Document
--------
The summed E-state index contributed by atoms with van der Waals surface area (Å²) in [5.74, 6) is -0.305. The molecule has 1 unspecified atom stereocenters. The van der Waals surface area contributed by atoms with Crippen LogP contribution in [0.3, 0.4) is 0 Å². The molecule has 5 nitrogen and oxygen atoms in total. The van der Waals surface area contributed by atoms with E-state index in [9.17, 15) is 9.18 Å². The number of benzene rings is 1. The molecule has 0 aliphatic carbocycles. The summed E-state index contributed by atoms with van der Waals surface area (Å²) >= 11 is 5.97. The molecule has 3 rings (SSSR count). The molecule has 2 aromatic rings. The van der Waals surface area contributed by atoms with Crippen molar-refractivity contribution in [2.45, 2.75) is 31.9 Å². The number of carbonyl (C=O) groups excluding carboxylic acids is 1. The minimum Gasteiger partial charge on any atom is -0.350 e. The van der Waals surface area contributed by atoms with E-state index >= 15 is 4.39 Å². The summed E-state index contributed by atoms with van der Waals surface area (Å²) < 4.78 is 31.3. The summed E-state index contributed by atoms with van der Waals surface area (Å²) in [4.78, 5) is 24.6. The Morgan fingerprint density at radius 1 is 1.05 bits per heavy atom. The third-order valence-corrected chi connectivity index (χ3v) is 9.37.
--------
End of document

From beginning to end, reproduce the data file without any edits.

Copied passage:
The summed E-state index contributed by atoms with van der Waals surface area (Å²) in [5.74, 6) is -0.305. The molecule has 1 unspecified atom stereocenters. The van der Waals surface area contributed by atoms with Crippen LogP contribution in [0.3, 0.4) is 0 Å². The molecule has 5 nitrogen and oxygen atoms in total. The van der Waals surface area contributed by atoms with E-state index in [9.17, 15) is 9.18 Å². The number of benzene rings is 1. The molecule has 0 aliphatic carbocycles. The summed E-state index contributed by atoms with van der Waals surface area (Å²) >= 11 is 5.97. The molecule has 3 rings (SSSR count). The molecule has 2 aromatic rings. The van der Waals surface area contributed by atoms with Crippen molar-refractivity contribution in [2.45, 2.75) is 31.9 Å². The number of carbonyl (C=O) groups excluding carboxylic acids is 1. The minimum Gasteiger partial charge on any atom is -0.350 e. The van der Waals surface area contributed by atoms with E-state index >= 15 is 4.39 Å². The summed E-state index contributed by atoms with van der Waals surface area (Å²) < 4.78 is 31.3. The summed E-state index contributed by atoms with van der Waals surface area (Å²) in [4.78, 5) is 24.6. The Morgan fingerprint density at radius 1 is 1.05 bits per heavy atom. The third-order valence-corrected chi connectivity index (χ3v) is 9.37.